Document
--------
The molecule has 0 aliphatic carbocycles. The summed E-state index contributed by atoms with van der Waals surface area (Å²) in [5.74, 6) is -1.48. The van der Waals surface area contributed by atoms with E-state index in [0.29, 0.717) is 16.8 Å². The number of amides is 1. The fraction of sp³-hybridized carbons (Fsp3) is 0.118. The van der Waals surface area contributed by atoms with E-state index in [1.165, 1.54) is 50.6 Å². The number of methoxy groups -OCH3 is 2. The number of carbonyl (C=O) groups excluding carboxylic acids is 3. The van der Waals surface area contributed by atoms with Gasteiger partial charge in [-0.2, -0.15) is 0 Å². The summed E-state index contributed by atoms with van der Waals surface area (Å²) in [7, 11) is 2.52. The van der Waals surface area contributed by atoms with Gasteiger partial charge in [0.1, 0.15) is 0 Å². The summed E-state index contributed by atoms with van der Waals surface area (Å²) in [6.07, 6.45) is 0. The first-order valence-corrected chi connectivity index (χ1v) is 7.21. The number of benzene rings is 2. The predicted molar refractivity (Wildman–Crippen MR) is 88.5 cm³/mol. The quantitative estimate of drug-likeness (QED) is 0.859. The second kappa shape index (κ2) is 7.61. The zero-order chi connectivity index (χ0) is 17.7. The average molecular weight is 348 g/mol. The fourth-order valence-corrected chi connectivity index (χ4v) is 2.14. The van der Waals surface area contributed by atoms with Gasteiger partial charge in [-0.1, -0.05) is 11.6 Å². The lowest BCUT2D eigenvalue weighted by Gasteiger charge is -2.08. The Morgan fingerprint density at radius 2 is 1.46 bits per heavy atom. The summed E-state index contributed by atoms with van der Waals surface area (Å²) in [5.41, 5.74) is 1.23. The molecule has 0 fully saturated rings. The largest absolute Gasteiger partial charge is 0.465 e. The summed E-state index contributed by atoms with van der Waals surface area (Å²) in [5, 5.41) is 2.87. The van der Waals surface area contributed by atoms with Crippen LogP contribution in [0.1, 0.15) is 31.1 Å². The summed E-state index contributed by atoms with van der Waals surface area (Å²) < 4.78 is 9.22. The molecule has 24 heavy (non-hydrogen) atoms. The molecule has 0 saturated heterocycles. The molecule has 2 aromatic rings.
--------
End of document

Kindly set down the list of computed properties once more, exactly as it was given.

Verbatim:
The molecule has 0 aliphatic carbocycles. The summed E-state index contributed by atoms with van der Waals surface area (Å²) in [5.74, 6) is -1.48. The van der Waals surface area contributed by atoms with E-state index in [0.29, 0.717) is 16.8 Å². The number of amides is 1. The fraction of sp³-hybridized carbons (Fsp3) is 0.118. The van der Waals surface area contributed by atoms with E-state index in [1.165, 1.54) is 50.6 Å². The number of methoxy groups -OCH3 is 2. The number of carbonyl (C=O) groups excluding carboxylic acids is 3. The van der Waals surface area contributed by atoms with Gasteiger partial charge in [-0.2, -0.15) is 0 Å². The summed E-state index contributed by atoms with van der Waals surface area (Å²) in [7, 11) is 2.52. The van der Waals surface area contributed by atoms with Gasteiger partial charge in [0.1, 0.15) is 0 Å². The summed E-state index contributed by atoms with van der Waals surface area (Å²) in [6.07, 6.45) is 0. The first-order valence-corrected chi connectivity index (χ1v) is 7.21. The number of benzene rings is 2. The predicted molar refractivity (Wildman–Crippen MR) is 88.5 cm³/mol. The quantitative estimate of drug-likeness (QED) is 0.859. The second kappa shape index (κ2) is 7.61. The zero-order chi connectivity index (χ0) is 17.7. The average molecular weight is 348 g/mol. The fourth-order valence-corrected chi connectivity index (χ4v) is 2.14. The van der Waals surface area contributed by atoms with Gasteiger partial charge in [-0.1, -0.05) is 11.6 Å². The lowest BCUT2D eigenvalue weighted by Gasteiger charge is -2.08. The Morgan fingerprint density at radius 2 is 1.46 bits per heavy atom. The summed E-state index contributed by atoms with van der Waals surface area (Å²) in [5.41, 5.74) is 1.23. The molecule has 0 fully saturated rings. The largest absolute Gasteiger partial charge is 0.465 e. The summed E-state index contributed by atoms with van der Waals surface area (Å²) in [5, 5.41) is 2.87. The van der Waals surface area contributed by atoms with Crippen LogP contribution in [0.1, 0.15) is 31.1 Å². The summed E-state index contributed by atoms with van der Waals surface area (Å²) < 4.78 is 9.22. The molecule has 24 heavy (non-hydrogen) atoms. The molecule has 0 saturated heterocycles. The molecule has 2 aromatic rings.